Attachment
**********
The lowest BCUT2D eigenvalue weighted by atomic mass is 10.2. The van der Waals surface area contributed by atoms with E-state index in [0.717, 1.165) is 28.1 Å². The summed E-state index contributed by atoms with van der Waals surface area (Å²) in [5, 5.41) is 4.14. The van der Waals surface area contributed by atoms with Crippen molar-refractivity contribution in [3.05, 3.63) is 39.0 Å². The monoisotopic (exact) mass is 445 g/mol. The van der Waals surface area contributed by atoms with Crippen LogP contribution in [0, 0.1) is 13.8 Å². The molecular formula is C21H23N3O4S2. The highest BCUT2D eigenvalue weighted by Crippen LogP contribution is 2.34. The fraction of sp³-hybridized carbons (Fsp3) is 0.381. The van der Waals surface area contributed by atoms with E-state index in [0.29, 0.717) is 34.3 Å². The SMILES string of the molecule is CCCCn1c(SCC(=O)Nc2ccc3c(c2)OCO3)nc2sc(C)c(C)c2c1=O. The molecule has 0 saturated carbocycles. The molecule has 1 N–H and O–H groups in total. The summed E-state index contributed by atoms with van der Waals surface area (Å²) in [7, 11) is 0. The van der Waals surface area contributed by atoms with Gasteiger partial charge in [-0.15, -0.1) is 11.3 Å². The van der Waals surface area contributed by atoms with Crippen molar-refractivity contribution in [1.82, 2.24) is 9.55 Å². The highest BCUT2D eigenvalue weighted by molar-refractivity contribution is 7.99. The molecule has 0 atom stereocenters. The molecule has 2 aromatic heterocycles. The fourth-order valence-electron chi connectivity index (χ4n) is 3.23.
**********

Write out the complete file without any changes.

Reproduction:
The lowest BCUT2D eigenvalue weighted by atomic mass is 10.2. The van der Waals surface area contributed by atoms with E-state index in [0.717, 1.165) is 28.1 Å². The summed E-state index contributed by atoms with van der Waals surface area (Å²) in [5, 5.41) is 4.14. The van der Waals surface area contributed by atoms with Crippen molar-refractivity contribution in [3.05, 3.63) is 39.0 Å². The monoisotopic (exact) mass is 445 g/mol. The van der Waals surface area contributed by atoms with Crippen LogP contribution in [0, 0.1) is 13.8 Å². The molecular formula is C21H23N3O4S2. The highest BCUT2D eigenvalue weighted by Crippen LogP contribution is 2.34. The fraction of sp³-hybridized carbons (Fsp3) is 0.381. The van der Waals surface area contributed by atoms with E-state index in [0.29, 0.717) is 34.3 Å². The SMILES string of the molecule is CCCCn1c(SCC(=O)Nc2ccc3c(c2)OCO3)nc2sc(C)c(C)c2c1=O. The molecule has 0 saturated carbocycles. The molecule has 1 N–H and O–H groups in total. The summed E-state index contributed by atoms with van der Waals surface area (Å²) in [7, 11) is 0. The van der Waals surface area contributed by atoms with Gasteiger partial charge in [-0.15, -0.1) is 11.3 Å². The van der Waals surface area contributed by atoms with Crippen molar-refractivity contribution in [1.82, 2.24) is 9.55 Å². The highest BCUT2D eigenvalue weighted by molar-refractivity contribution is 7.99. The molecule has 0 atom stereocenters. The molecule has 2 aromatic heterocycles. The fourth-order valence-electron chi connectivity index (χ4n) is 3.23.